Make it known that while people should perform within the scope of their job descriptions, all ideas to improve any part of the organization or its processes are welcome. But don’t confine creative thinking to what already exists. Ask the question: In pursuit of the vision, what doesn’t exist now but could exist? What do we need that we don’t now have that will help up reach our goals?
Human beings are intrinsically motivated by the need for (1) competence or mastery; (2) autonomy; and (3) relatedness or close relationships. Helping people achieve mastery through education, coaching and encouragement; extending them enough autonomy to make decisions in their jobs; and understanding how their personal goals relate to the vision and mission of the organization will result in the creation of active “partners” rather than passive “employees.”
Use the law of attraction to your advantage. Celebrate accomplishments and communicate broadly about the good things that are happening within the organization. Thank people for jobs well done. Acknowledging the small wins is just as important as celebrating the big wins because you will never achieve your big, hairy, humongous goal without completing all the little steps along the way.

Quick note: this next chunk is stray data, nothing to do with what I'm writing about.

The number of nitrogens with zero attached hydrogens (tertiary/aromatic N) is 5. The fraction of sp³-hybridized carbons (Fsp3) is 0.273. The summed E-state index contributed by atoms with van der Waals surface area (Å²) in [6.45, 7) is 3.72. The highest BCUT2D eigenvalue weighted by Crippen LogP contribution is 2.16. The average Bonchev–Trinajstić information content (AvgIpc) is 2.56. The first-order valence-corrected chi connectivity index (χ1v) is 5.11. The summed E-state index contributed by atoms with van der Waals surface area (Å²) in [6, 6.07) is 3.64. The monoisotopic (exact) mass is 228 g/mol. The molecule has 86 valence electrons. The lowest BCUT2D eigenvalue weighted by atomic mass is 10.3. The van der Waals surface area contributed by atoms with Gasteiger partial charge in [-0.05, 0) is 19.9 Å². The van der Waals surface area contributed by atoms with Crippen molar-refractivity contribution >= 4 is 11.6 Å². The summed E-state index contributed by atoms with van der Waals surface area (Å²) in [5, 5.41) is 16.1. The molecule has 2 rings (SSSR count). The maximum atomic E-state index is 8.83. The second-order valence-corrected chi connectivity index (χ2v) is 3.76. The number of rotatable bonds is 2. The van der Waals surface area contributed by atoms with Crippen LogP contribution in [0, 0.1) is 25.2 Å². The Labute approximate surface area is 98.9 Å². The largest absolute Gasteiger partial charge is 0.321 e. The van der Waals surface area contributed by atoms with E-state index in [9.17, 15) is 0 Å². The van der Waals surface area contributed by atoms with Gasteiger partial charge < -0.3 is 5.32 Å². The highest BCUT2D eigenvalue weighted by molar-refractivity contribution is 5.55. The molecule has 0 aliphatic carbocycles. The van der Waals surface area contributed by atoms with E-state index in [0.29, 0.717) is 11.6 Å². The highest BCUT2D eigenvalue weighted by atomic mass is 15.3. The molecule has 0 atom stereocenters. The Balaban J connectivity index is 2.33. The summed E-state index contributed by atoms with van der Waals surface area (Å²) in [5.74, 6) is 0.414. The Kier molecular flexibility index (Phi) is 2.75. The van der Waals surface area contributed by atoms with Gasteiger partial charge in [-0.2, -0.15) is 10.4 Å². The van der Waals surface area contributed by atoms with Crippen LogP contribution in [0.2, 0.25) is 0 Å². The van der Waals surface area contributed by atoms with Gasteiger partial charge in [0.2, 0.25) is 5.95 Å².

In summary, successful leaders nurture relationships with their co-workers and work to create a culture of partnership throughout the organization.
More details about the concepts in this essay are available in the white paper, The Pebble in the Pond: How Integrative Leadership Can Bring About Transformation, which is downloadable for free at: https://dhwprograms.dukehealth.org/leadership-program/philosophy/.
Bonnie J Horrigan is the editorial director for EXPLORE: The Journal of Science and Healing. The author of three books: Red Moon Passage, Voices of Integrative Medicine: Conversations and Encounters, and The Bravewell Story: How a Small Community of Philanthropists Made a Big Difference in Healthcare, she also serves as core faculty for the Leadership Program in Integrative Healthcare at Duke University.